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FRB signal discovered from rare star in Milky Way: is it dropping sick beats?

The first Fast Radio Burst has been detected within our galaxy, giving scientists the a new answer to what can cause these mysterious signals.

Hope Corrigan
Hope Corrigan
2 min read
FRB signal discovered from rare star in Milky Way: is it dropping sick beats?

Fast radio burst or FRB signals are the elusive rockstars of the space world, and scientists have found the first one in our galaxy. Milky Way represent!

Originally discovered back in 2001, it wasn’t until 2007 that astrophysicist Duncan Lorimer actually took notice of these super fast 5 millisecond blips. The aptly named FRBs were so brief that no one before had really thought to look into it.

Thankfully, Lorimer’s team at West Virginia University saw through the aloof speed and noted that this intense but short signal came from somewhere far, far away. Way outside our galaxy and into the unknown.

So unknown that we’ve had basically no idea what causes this or the dozens more FRBs scientists have since discovered. Researchers can tell us the galaxies they come from, but not the actual source.

This has of course led to some super cool speculation including weird phenomena, aliens, and all sorts. It’s a science fiction dream that we might be able to shatter very soon.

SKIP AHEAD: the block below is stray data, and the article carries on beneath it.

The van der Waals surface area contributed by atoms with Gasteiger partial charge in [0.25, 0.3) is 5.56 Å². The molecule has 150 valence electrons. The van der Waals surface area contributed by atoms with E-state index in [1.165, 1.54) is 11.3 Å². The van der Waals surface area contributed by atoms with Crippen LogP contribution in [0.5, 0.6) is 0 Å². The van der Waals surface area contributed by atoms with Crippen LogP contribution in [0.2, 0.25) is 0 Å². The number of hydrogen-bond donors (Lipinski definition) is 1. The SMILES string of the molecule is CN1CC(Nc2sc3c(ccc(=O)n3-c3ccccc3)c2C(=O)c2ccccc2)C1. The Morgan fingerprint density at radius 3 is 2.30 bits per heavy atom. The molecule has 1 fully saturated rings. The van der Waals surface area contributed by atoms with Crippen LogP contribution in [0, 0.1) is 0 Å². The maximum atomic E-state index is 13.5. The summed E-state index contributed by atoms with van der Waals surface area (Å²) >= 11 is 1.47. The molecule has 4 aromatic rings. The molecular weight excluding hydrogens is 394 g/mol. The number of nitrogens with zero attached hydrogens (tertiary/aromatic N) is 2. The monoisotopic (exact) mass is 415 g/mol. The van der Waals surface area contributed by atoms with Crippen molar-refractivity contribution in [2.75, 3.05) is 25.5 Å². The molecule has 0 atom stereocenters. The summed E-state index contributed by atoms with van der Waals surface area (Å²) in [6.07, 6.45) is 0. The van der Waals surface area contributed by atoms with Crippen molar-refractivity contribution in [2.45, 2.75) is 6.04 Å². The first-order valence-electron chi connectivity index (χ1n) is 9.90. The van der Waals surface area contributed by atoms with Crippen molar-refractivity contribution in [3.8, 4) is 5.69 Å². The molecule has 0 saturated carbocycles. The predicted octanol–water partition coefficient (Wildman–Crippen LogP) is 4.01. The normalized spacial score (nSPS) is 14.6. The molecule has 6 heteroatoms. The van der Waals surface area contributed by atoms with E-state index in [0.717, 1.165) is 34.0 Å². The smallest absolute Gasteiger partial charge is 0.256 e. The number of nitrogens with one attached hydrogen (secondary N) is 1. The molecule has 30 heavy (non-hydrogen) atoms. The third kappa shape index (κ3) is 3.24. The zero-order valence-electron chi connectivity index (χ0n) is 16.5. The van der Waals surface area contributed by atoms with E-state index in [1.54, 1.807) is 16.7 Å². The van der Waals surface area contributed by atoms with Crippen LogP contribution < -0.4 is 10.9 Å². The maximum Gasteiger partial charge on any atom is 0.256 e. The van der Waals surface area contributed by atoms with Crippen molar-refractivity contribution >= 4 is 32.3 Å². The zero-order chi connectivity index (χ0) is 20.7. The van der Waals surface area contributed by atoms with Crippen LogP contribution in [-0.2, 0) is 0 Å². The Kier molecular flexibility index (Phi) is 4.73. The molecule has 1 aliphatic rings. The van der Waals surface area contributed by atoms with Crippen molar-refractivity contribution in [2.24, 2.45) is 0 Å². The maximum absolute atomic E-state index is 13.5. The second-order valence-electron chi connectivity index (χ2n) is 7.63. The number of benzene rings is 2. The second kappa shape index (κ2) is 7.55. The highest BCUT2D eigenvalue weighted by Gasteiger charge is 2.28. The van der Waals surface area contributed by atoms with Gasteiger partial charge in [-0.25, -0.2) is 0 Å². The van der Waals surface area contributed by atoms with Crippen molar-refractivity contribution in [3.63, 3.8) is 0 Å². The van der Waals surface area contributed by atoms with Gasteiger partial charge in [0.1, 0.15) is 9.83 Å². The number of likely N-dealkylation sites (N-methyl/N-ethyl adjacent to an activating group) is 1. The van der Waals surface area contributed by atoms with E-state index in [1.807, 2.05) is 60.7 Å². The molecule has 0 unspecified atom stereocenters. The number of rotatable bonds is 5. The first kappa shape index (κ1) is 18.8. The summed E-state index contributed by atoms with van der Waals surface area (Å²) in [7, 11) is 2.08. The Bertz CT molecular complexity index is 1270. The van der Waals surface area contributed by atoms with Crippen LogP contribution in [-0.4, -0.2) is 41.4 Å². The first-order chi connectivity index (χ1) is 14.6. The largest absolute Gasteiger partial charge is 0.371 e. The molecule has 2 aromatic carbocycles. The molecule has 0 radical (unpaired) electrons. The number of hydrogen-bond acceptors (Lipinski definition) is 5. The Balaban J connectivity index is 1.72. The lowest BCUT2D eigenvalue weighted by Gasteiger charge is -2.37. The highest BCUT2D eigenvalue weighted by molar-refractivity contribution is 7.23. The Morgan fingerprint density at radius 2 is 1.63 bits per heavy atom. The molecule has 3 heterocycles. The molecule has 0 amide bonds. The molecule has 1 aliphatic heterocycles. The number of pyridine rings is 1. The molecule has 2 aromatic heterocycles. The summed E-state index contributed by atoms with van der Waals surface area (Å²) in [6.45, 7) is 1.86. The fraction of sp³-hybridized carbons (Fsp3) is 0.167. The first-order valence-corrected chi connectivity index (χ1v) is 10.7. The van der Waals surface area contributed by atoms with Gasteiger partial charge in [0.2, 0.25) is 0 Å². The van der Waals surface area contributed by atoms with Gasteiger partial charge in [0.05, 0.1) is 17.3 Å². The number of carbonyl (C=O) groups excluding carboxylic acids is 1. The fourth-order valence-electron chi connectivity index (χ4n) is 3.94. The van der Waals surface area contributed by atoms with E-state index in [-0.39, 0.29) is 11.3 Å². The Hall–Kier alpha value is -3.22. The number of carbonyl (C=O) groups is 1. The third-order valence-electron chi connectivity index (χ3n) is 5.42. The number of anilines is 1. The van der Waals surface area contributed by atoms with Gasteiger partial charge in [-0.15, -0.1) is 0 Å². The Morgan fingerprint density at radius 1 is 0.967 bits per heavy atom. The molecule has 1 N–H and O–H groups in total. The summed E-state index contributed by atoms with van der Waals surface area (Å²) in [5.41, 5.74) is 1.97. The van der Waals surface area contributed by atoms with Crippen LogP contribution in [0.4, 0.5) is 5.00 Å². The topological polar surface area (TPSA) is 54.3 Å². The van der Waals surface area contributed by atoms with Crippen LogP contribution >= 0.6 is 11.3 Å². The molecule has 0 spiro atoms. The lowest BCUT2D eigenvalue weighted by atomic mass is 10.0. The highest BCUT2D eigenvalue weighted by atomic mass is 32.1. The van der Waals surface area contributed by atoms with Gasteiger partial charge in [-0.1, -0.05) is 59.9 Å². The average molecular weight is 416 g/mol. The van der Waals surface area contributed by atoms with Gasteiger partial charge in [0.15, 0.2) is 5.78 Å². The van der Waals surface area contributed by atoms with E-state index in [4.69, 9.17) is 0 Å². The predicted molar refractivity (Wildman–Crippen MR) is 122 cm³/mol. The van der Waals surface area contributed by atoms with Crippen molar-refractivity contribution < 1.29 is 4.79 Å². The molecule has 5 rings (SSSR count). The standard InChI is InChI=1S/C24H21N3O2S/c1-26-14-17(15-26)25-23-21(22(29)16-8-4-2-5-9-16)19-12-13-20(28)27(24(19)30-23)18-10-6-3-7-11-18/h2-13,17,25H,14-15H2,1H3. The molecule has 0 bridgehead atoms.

Finding an FRB in the Milky Way meant scientists were able to better study this residential radio burst. Researchers have come to understand that this particular FRB, dubbed FRB 200428 was the most energetic radio pulse the Milky Way has ever seen, and that it comes from one of only 30 known magnetars.

Magnetars are dead neutron stars with magnetic fields around 1,000 times stronger than regular neutron stars. This is why they give off such strong energy bursts which we have dubbed FRBs.

But it’s not all over for sci-fi writers yet. Our local FRB 200428 is pretty weak compared to most other FRBs we’ve found, so it’s still doubtful that all FRBs are caused by magnetars.

It doesn’t help that some FRBs do weird things like repeat or have patterns, and most magnetars don’t actually give off radio emissions.

We learn new and exciting things about space every day, like how the moon has more water than we thought, or how we can get high speed internet connections using satellites. So who can really say what's next for anomalies like FRBs?

Hopefully if any of this does turn out to be aliens dropping sick beats, we can get some of our shit sorted before we meet them. As it stands my embarrassment would override my excitement for alien life.


Hope Corrigan

Secretly several dogs stacked on top of one another in a large coat, Hope has a habit of getting far too excited about all things videogames and tech. She loves the new accomplishments and ideas huma

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